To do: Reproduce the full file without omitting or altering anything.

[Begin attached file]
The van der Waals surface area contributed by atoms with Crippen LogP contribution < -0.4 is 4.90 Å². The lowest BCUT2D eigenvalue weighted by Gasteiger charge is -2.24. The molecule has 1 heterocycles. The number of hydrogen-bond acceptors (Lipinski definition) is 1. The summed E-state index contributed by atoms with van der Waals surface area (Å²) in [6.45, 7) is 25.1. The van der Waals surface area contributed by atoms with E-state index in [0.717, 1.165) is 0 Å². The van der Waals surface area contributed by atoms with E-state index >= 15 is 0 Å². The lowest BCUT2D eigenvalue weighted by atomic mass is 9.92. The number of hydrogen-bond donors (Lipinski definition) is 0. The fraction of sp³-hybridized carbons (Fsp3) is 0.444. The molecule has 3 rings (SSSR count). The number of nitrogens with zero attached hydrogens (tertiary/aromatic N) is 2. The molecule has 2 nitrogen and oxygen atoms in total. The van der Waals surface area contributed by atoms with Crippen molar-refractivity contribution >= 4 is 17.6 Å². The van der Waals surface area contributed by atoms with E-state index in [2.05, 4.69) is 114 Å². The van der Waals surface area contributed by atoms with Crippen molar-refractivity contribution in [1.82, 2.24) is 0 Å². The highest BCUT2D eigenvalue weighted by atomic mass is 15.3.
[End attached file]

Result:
The van der Waals surface area contributed by atoms with Crippen LogP contribution < -0.4 is 4.90 Å². The lowest BCUT2D eigenvalue weighted by Gasteiger charge is -2.24. The molecule has 1 heterocycles. The number of hydrogen-bond acceptors (Lipinski definition) is 1. The summed E-state index contributed by atoms with van der Waals surface area (Å²) in [6.45, 7) is 25.1. The van der Waals surface area contributed by atoms with E-state index in [0.717, 1.165) is 0 Å². The van der Waals surface area contributed by atoms with E-state index >= 15 is 0 Å². The lowest BCUT2D eigenvalue weighted by atomic mass is 9.92. The number of hydrogen-bond donors (Lipinski definition) is 0. The fraction of sp³-hybridized carbons (Fsp3) is 0.444. The molecule has 3 rings (SSSR count). The number of nitrogens with zero attached hydrogens (tertiary/aromatic N) is 2. The molecule has 2 nitrogen and oxygen atoms in total. The van der Waals surface area contributed by atoms with Crippen molar-refractivity contribution >= 4 is 17.6 Å². The van der Waals surface area contributed by atoms with E-state index in [2.05, 4.69) is 114 Å². The van der Waals surface area contributed by atoms with Crippen molar-refractivity contribution in [1.82, 2.24) is 0 Å². The highest BCUT2D eigenvalue weighted by atomic mass is 15.3.